Fischer v. Dep't of Pub. Welfare, 509 Pa. 293, 502 A.2d 114, 125 (1985).   That the restriction affects only women might be evidence to weigh in deciding whether it is intended to discriminate against women, but “ ‘it is not the sole touchstone.’ ”  Arlington Heights, 429 U.S. at 265, 97 S.Ct. 555 (quoting Washington v. Davis, 426 U.S. 229, 242, 96 S.Ct. 2040, 48 L.Ed.2d 597 (1976)).   And other factors identified in Arlington Heights indicate that the differential treatment in this case is not “because of sex.”

First, the history of TMAP reveals that the Texas Legislature intended to create a program that conformed to the federal program's contours.   The now-recodified Medical Assistance Act of 1967 provided:

It is the intent of the Legislature to make statutory provision which will enable the State of Texas to provide Medical Assistance on behalf of needy individuals of this state and to enable the state to obtain all benefits provided by the Federal Social Security Act as it now reads or as it may hereafter be amended, or by any other Federal Act now in effect or which may hereafter be enacted within the limits of funds available for such purposes․

Medical Assistance Act of 1967, 60th Leg., R.S., ch. 151, § 2, 1967 Tex. Gen. Laws 310, 310 (emphasis added).   Consistent with that purpose, the Act further provided that “no medical services may be included for which Federal matching funds are not available.”   Id., § 5, 1967 Tex. Gen. Laws 312.   Furthermore, our constitution has long reflected a strong interest in maximizing federal matching funds for medical assistance to the needy.   See Tex. Const. art. III, § 51-a(c) (authorizing the Legislature to alter constitutional limits on spending for medical care for the indigent “in order that ․ federal matching money will be available”).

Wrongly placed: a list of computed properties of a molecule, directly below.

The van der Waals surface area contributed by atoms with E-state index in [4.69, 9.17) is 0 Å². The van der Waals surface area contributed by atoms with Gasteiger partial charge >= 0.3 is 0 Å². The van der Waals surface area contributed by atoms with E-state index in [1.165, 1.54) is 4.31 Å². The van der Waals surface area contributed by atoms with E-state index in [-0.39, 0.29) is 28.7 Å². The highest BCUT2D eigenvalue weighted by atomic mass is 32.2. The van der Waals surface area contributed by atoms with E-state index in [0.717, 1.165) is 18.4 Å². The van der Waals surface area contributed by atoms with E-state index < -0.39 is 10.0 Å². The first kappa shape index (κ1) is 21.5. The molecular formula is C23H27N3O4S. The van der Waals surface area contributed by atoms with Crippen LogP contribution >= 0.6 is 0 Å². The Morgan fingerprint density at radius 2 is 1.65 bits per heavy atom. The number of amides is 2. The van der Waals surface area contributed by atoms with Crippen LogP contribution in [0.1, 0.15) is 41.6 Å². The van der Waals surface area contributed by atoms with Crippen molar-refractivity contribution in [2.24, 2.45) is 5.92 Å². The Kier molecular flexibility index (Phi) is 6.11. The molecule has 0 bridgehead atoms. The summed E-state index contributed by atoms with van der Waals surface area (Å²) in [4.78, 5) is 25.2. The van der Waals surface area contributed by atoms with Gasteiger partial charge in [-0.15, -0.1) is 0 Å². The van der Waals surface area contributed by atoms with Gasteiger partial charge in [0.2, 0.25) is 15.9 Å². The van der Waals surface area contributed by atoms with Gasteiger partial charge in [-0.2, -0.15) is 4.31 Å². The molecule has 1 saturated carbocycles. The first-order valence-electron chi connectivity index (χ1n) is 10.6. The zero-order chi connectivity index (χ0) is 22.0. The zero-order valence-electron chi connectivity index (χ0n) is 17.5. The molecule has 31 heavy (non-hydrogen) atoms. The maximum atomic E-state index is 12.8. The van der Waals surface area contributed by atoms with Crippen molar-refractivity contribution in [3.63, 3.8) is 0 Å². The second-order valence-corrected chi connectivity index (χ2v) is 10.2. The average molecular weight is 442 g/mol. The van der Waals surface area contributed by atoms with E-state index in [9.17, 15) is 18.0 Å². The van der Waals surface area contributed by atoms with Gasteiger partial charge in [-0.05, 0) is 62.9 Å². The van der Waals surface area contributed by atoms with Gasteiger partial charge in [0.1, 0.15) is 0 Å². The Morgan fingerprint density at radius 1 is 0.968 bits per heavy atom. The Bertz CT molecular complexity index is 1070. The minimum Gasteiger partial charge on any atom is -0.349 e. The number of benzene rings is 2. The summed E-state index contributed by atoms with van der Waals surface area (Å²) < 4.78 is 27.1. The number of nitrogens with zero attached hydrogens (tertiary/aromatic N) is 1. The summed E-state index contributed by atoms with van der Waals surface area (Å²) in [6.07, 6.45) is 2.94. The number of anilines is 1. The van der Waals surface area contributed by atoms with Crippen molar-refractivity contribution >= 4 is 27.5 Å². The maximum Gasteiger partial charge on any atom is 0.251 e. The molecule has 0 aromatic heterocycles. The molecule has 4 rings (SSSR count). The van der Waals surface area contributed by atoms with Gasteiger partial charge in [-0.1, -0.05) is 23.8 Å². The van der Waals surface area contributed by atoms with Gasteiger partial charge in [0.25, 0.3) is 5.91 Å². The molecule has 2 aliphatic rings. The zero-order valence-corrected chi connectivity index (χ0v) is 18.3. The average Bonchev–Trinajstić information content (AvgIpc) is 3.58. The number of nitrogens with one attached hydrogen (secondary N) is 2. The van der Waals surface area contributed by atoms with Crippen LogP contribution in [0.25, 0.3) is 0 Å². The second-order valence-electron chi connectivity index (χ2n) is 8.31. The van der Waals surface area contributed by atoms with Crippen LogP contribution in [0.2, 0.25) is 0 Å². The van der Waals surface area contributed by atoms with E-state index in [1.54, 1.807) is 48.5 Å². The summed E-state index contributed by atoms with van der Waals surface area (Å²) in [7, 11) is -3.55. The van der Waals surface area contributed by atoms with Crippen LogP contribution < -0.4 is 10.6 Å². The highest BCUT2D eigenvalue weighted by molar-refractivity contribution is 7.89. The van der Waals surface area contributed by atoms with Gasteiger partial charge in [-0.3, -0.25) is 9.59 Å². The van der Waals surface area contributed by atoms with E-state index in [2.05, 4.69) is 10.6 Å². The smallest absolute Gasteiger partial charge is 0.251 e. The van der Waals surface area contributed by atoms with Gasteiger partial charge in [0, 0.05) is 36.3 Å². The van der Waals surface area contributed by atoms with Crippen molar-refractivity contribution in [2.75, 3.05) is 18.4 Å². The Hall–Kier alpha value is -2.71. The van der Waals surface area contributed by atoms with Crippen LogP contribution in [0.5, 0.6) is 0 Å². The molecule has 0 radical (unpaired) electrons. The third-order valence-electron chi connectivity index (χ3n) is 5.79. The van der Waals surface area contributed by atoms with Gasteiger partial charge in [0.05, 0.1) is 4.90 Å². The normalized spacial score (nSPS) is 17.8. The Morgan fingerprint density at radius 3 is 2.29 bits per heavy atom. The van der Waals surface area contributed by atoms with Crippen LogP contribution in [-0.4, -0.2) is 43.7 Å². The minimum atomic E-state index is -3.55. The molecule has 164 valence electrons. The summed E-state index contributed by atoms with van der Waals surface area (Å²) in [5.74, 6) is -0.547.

Section 5 of the Act is now codified as section 32.024(e) of the Human Resources Code, which expressly prohibits the Department from authorizing any services “unless federal matching funds are available.”   Tex. Hum. Res.Code § 32.024(e).   This provision was plainly not directed at abortion funding, as abortion was illegal in Texas at the time it was enacted.   See Act of Feb. 9, 1854, 5th Leg., R.S., ch. 49, § 1, 1854 Tex. Gen. Laws 1502, superseded by Tex. Gen.Stat. Digest, ch. 7, arts. 531-36, at 524 (Oldham & White 1859).   The record contains no evidence that the State has ever deviated from adhering to the matching-funds requirement in administering its Medicaid program.   Furthermore, it is undisputed that Texas has consistently funded abortions through TMAP to the extent that federal matching funds have been available.   From the time that the Supreme Court struck down Texas's abortion law in Roe v. Wade, 410 U.S. 113, 93 S.Ct. 705, 35 L.Ed.2d 147 (1973), until Congress passed the Hyde Amendment, TMAP funded all medically necessary abortions.   The historical background of the State's creation and administration of TMAP supports the conclusion that the funding restrictions do not discriminate “because of” sex.